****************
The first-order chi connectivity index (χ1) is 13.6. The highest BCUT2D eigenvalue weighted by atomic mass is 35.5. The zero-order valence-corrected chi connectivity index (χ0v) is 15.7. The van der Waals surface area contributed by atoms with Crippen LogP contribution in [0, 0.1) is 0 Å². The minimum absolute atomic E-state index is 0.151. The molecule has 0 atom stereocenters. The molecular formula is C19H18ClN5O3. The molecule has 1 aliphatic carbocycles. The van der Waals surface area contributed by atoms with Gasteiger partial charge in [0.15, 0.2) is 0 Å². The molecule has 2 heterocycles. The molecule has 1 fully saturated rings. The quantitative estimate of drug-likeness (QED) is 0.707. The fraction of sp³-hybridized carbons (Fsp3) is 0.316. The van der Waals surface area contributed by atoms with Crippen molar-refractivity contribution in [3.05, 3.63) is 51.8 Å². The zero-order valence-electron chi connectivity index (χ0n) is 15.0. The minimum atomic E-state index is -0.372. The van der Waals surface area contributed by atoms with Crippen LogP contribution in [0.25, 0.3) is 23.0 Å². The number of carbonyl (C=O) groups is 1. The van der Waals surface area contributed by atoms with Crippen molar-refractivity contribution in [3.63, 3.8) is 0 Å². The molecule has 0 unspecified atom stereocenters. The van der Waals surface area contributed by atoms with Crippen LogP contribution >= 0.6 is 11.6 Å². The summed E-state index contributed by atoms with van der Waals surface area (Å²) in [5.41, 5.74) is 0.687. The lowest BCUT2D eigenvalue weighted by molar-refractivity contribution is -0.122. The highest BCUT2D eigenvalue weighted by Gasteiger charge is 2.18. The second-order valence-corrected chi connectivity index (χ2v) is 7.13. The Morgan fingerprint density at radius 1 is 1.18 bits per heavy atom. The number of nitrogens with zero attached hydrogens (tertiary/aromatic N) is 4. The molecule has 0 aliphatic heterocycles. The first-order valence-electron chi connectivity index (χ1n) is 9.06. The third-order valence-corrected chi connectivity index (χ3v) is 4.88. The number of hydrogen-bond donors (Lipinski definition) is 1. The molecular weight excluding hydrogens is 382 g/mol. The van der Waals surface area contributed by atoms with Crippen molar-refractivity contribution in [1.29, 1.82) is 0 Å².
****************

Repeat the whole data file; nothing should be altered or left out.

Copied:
The first-order chi connectivity index (χ1) is 13.6. The highest BCUT2D eigenvalue weighted by atomic mass is 35.5. The zero-order valence-corrected chi connectivity index (χ0v) is 15.7. The van der Waals surface area contributed by atoms with Crippen LogP contribution in [0, 0.1) is 0 Å². The minimum absolute atomic E-state index is 0.151. The molecule has 0 atom stereocenters. The molecular formula is C19H18ClN5O3. The molecule has 1 aliphatic carbocycles. The van der Waals surface area contributed by atoms with Gasteiger partial charge in [0.15, 0.2) is 0 Å². The molecule has 2 heterocycles. The molecule has 1 fully saturated rings. The quantitative estimate of drug-likeness (QED) is 0.707. The fraction of sp³-hybridized carbons (Fsp3) is 0.316. The van der Waals surface area contributed by atoms with Crippen molar-refractivity contribution in [3.05, 3.63) is 51.8 Å². The zero-order valence-electron chi connectivity index (χ0n) is 15.0. The minimum atomic E-state index is -0.372. The van der Waals surface area contributed by atoms with Crippen LogP contribution in [0.25, 0.3) is 23.0 Å². The number of carbonyl (C=O) groups is 1. The van der Waals surface area contributed by atoms with Crippen molar-refractivity contribution in [3.63, 3.8) is 0 Å². The molecule has 0 unspecified atom stereocenters. The van der Waals surface area contributed by atoms with Crippen LogP contribution >= 0.6 is 11.6 Å². The summed E-state index contributed by atoms with van der Waals surface area (Å²) in [5.41, 5.74) is 0.687. The lowest BCUT2D eigenvalue weighted by molar-refractivity contribution is -0.122. The highest BCUT2D eigenvalue weighted by Gasteiger charge is 2.18. The second-order valence-corrected chi connectivity index (χ2v) is 7.13. The Morgan fingerprint density at radius 1 is 1.18 bits per heavy atom. The number of nitrogens with zero attached hydrogens (tertiary/aromatic N) is 4. The molecule has 0 aliphatic heterocycles. The first-order valence-electron chi connectivity index (χ1n) is 9.06. The third-order valence-corrected chi connectivity index (χ3v) is 4.88. The number of hydrogen-bond donors (Lipinski definition) is 1. The molecular weight excluding hydrogens is 382 g/mol. The van der Waals surface area contributed by atoms with Crippen molar-refractivity contribution in [1.29, 1.82) is 0 Å².